Life awaits beyond the beaten path
Malvaceae – Mallow family
Perennial herbaceous plant
3 to 4ft tall
Leaves are shortly petioled, roundish, ovate-cordate, 2 to 3 in long, and about 1 1⁄4 inch wide, entire or three to five lobed, irregularly toothed at the margin, and thick. They are soft and velvety on both sides, due to a dense covering of stellate hairs.
The roots are perennial, thick, long and tapering, very tough and pliant, whitish yellow outside, white and fibrous within.
Summer through Autumn
Flowers are distinct, regular, funnel shaped, with 5 distinct petals, and 3 - 5 partially united sepals. Often surrounded by several bracts. Flowers can be white to pink or lavender tinged. There are numerous stamens united to form a distinctive column around the pistil.
The ovary is positioned superior, and is chambered, and is the reason for the common name cheeses, as it resembles a wheel of cheese.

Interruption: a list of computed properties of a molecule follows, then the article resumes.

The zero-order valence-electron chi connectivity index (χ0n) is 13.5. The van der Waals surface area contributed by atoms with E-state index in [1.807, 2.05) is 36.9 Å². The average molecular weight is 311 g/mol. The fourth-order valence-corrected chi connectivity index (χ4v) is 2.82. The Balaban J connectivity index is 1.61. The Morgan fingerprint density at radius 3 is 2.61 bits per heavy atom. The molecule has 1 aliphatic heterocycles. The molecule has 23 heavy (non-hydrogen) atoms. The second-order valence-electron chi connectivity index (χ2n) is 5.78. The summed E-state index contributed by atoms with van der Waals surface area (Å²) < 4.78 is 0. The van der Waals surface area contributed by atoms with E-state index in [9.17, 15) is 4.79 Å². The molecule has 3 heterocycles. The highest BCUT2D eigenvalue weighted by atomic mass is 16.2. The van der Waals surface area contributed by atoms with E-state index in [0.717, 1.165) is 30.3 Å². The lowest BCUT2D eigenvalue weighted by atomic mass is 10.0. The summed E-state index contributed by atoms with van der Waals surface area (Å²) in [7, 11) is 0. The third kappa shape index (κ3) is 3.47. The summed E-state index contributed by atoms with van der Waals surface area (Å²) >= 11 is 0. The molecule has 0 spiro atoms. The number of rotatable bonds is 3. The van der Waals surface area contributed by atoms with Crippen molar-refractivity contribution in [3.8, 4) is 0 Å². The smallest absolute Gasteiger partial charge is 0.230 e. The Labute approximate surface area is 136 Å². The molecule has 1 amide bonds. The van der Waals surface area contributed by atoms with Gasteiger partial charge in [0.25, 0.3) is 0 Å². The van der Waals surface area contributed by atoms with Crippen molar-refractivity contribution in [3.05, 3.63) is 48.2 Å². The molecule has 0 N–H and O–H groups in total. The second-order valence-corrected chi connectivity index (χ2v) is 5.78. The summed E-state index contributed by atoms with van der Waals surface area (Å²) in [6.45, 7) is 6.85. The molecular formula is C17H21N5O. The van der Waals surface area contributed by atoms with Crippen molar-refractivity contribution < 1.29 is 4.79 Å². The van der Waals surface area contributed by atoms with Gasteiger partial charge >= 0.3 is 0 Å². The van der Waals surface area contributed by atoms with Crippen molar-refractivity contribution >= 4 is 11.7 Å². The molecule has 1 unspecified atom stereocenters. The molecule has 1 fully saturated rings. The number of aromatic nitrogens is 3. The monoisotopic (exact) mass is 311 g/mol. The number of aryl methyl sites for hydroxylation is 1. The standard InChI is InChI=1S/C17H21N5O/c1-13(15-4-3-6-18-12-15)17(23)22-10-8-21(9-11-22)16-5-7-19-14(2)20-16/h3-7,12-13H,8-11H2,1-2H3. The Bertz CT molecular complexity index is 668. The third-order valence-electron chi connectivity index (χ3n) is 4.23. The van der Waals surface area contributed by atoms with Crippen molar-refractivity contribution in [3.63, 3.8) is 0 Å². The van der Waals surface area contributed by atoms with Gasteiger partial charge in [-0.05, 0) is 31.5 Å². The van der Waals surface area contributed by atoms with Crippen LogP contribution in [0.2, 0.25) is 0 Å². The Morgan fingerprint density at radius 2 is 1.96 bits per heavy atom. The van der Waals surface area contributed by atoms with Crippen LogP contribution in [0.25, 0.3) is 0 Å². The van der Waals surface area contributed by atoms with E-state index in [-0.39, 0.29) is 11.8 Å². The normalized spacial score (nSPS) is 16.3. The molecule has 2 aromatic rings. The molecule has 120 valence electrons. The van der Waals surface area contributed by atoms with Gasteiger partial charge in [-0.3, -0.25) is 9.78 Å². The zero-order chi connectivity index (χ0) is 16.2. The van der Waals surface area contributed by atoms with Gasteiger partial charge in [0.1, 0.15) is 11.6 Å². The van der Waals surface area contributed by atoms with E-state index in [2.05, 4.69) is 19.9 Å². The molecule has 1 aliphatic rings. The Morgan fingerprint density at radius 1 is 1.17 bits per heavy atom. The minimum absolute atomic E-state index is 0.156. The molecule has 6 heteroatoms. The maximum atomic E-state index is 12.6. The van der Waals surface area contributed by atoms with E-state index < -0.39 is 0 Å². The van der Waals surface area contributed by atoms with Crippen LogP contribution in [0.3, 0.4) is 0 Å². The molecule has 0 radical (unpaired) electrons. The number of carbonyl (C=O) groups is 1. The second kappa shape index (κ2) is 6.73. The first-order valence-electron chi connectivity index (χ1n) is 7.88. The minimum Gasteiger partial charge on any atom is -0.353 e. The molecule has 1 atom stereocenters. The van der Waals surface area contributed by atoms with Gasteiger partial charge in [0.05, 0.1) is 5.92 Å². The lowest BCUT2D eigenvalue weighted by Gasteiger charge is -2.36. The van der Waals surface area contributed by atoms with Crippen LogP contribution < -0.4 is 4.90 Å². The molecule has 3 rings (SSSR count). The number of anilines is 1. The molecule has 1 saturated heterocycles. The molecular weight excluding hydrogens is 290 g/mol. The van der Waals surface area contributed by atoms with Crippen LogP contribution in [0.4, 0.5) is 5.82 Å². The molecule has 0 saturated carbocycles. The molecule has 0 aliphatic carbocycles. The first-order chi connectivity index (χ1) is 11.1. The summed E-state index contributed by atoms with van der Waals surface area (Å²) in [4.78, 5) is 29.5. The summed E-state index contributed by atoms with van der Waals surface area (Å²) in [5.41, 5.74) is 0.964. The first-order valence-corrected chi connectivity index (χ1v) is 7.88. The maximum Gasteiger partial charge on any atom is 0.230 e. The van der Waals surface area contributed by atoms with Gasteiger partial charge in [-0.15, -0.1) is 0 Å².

This plant is very similar to common mallow.
Growing in moist areas
Wild Food Uses:
The flowers and young leaves can be eaten raw or cooked. The root of this plant was originally used to make marshmallows. In the middle east it is till used as flavoring for a confection.
The following text is meant for informational purposes only. It is not meant to diagnose or treat any illness or injury. Always consult with a physician or other qualified medical care provider concerning the diagnosis and treatment of any illness or injury.
Marshmallow is higher in mucilage than common mallow. It is traditionally used for irritation of mucous membranes, including use as a gargle for mouth and throat ulcers and gastric ulcers. The root can be made into a tea, or chewed to ease sore throats.